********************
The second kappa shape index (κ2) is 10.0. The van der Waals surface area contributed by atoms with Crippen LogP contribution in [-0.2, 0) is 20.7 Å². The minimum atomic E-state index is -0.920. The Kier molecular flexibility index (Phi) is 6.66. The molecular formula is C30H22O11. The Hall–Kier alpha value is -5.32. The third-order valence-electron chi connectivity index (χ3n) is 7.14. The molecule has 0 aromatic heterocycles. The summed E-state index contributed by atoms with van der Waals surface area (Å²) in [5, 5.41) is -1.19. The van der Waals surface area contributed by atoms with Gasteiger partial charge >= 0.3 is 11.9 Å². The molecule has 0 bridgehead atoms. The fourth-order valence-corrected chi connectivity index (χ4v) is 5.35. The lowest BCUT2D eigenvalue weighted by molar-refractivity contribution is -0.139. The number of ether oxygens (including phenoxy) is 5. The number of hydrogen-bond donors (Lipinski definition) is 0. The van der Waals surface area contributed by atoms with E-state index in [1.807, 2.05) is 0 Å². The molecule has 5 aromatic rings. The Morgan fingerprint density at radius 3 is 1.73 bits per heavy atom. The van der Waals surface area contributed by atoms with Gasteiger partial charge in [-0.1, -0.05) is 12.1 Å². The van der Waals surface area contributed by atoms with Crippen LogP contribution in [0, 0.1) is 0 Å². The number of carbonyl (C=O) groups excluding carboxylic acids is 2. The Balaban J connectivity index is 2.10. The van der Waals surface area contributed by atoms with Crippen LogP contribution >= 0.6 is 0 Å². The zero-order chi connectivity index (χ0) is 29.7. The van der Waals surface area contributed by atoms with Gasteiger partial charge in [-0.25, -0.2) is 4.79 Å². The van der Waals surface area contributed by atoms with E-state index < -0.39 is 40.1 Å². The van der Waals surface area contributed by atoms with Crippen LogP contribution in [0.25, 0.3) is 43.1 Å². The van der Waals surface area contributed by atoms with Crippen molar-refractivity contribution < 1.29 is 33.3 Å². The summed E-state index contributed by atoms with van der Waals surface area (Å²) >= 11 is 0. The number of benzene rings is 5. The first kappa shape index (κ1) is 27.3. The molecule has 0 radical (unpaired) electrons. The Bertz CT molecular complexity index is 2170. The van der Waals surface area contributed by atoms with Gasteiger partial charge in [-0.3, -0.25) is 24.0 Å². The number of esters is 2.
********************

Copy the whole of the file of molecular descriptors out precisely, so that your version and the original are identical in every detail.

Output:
The second kappa shape index (κ2) is 10.0. The van der Waals surface area contributed by atoms with Crippen LogP contribution in [-0.2, 0) is 20.7 Å². The minimum atomic E-state index is -0.920. The Kier molecular flexibility index (Phi) is 6.66. The molecular formula is C30H22O11. The Hall–Kier alpha value is -5.32. The third-order valence-electron chi connectivity index (χ3n) is 7.14. The molecule has 0 aromatic heterocycles. The summed E-state index contributed by atoms with van der Waals surface area (Å²) in [5, 5.41) is -1.19. The van der Waals surface area contributed by atoms with Gasteiger partial charge >= 0.3 is 11.9 Å². The molecule has 0 bridgehead atoms. The fourth-order valence-corrected chi connectivity index (χ4v) is 5.35. The lowest BCUT2D eigenvalue weighted by molar-refractivity contribution is -0.139. The number of ether oxygens (including phenoxy) is 5. The number of hydrogen-bond donors (Lipinski definition) is 0. The van der Waals surface area contributed by atoms with E-state index in [1.807, 2.05) is 0 Å². The molecule has 5 aromatic rings. The Morgan fingerprint density at radius 3 is 1.73 bits per heavy atom. The van der Waals surface area contributed by atoms with Gasteiger partial charge in [-0.1, -0.05) is 12.1 Å². The van der Waals surface area contributed by atoms with Crippen LogP contribution in [0, 0.1) is 0 Å². The number of carbonyl (C=O) groups excluding carboxylic acids is 2. The Balaban J connectivity index is 2.10. The van der Waals surface area contributed by atoms with Crippen LogP contribution >= 0.6 is 0 Å². The zero-order chi connectivity index (χ0) is 29.7. The van der Waals surface area contributed by atoms with Gasteiger partial charge in [-0.25, -0.2) is 4.79 Å². The van der Waals surface area contributed by atoms with E-state index < -0.39 is 40.1 Å². The van der Waals surface area contributed by atoms with Crippen LogP contribution in [0.25, 0.3) is 43.1 Å². The van der Waals surface area contributed by atoms with Crippen molar-refractivity contribution < 1.29 is 33.3 Å². The summed E-state index contributed by atoms with van der Waals surface area (Å²) >= 11 is 0. The number of benzene rings is 5. The first kappa shape index (κ1) is 27.3. The molecule has 0 radical (unpaired) electrons. The Bertz CT molecular complexity index is 2170. The van der Waals surface area contributed by atoms with Gasteiger partial charge in [-0.3, -0.25) is 24.0 Å². The number of esters is 2.